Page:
Hospice Medical Necessity Tips for Medical Record Review

Published 01/25/2022

When a beneficiary’s record is selected by a Medicare contractor for review, it is the responsibility of the hospice provider to demonstrate in the documentation that the services rendered and billed were medically necessary. In the case of hospice, this means that the documentation should show that the individual has a medical prognosis that his or her life expectancy is six months or less if the illness runs its normal course. Here are some tips to accomplish this:

  • Obtain any necessary information required for the medical record review, regardless of the location of the documentation. For instance, if General Inpatient Care (GIP) or Inpatient Respite Care (IRC) was provided in a Skilled Nursing Facility (SNF) or a hospital, the hospice should obtain the records from that facility.
  • Make sure that the comprehensive assessment is included in the hospice beneficiary’s medical record. As stated in the Code of Federal Regulations (CFR)  (42 CFR 418.54 — Condition of participation: Initial and comprehensive assessment of the patient), “The hospice must conduct and document in writing a patient-specific comprehensive assessment that identifies the patient's need for hospice care and services, and the patient's need for physical, psychosocial, emotional, and spiritual care. This assessment includes all areas of hospice care related to the palliation and management of the terminal illness and related conditions.”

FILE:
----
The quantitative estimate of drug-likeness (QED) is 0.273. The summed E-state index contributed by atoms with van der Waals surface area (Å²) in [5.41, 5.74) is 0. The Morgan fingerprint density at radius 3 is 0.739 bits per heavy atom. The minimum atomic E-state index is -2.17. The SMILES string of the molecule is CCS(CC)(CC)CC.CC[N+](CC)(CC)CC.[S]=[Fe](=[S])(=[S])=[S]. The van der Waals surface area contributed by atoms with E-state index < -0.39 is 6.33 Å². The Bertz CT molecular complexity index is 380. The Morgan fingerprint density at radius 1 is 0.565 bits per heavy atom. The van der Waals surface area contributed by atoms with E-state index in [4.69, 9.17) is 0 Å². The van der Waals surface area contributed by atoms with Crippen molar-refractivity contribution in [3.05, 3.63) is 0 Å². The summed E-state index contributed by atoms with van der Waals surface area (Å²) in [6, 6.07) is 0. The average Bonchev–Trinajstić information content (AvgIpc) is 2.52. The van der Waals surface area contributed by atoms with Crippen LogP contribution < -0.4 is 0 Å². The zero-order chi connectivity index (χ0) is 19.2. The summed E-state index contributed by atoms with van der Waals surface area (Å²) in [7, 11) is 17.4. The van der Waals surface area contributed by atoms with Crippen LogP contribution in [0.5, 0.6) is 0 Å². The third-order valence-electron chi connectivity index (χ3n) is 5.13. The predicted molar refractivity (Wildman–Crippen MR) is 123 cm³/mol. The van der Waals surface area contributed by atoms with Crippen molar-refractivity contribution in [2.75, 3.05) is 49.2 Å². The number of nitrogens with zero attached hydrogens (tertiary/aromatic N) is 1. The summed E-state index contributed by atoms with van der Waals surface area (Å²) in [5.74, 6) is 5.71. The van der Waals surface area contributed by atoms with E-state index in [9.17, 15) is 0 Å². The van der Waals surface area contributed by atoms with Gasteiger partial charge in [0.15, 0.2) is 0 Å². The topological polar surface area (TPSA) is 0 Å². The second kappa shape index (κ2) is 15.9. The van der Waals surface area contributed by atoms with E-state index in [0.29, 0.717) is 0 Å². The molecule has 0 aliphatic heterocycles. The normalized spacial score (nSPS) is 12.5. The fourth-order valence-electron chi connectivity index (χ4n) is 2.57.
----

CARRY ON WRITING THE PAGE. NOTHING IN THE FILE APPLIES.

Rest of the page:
• Ensure the proper principle diagnosis is coded correctly. The principal diagnosis listed is the diagnosis most contributory to the terminal prognosis. Also, be sure to document comorbid and secondary conditions.
  • Document level of care changes. The medical record must show the date, time and reason why the level of care changed. 
    • IRC — The medical record must show when the level of care was changed to respite care and the reason
    • GIP
      • Upon transfer to GIP level of care, documentation should include both:
        • A precipitating event (onset of uncontrolled symptoms or pain)
        • The interventions tried in the home that have been unsuccessful at controlling the symptoms
      • Supporting documentation for pain control may include:
        • Frequent evaluation by a doctor or nurse
        • Frequent medication adjustment
        • Intravenous (IV) medications that cannot be administered at home
        • Aggressive pain management
        • Complicated technical delivery of medication
      • Supporting documentation for symptom control may include:
        • Sudden deterioration requiring intensive nursing intervention
        • Uncontrolled nausea or vomiting
        • Pathological fractures
        • Open wounds requiring frequent skilled care
        • Unmanageable respiratory distress
        • New or worsening delirium
      • Continuous Home Care (CHC)
        • The supportive documentation should:
          • Show the beneficiary's condition warranting the interventions provided by the hospice staff at this higher level of care
          • Describe the beneficiary's response to care 
      • Although CHC is billed in 15-minute increments, the supportive documentation is not required to be every 15 minutes. Supportive documentation should be as frequent as necessary to support continued CHC and is suggested at least hourly.  

Resource: Medicare Benefit Policy Manual Chapter 9 — Coverage of Hospice Services Under Hospital Insurance (PDF).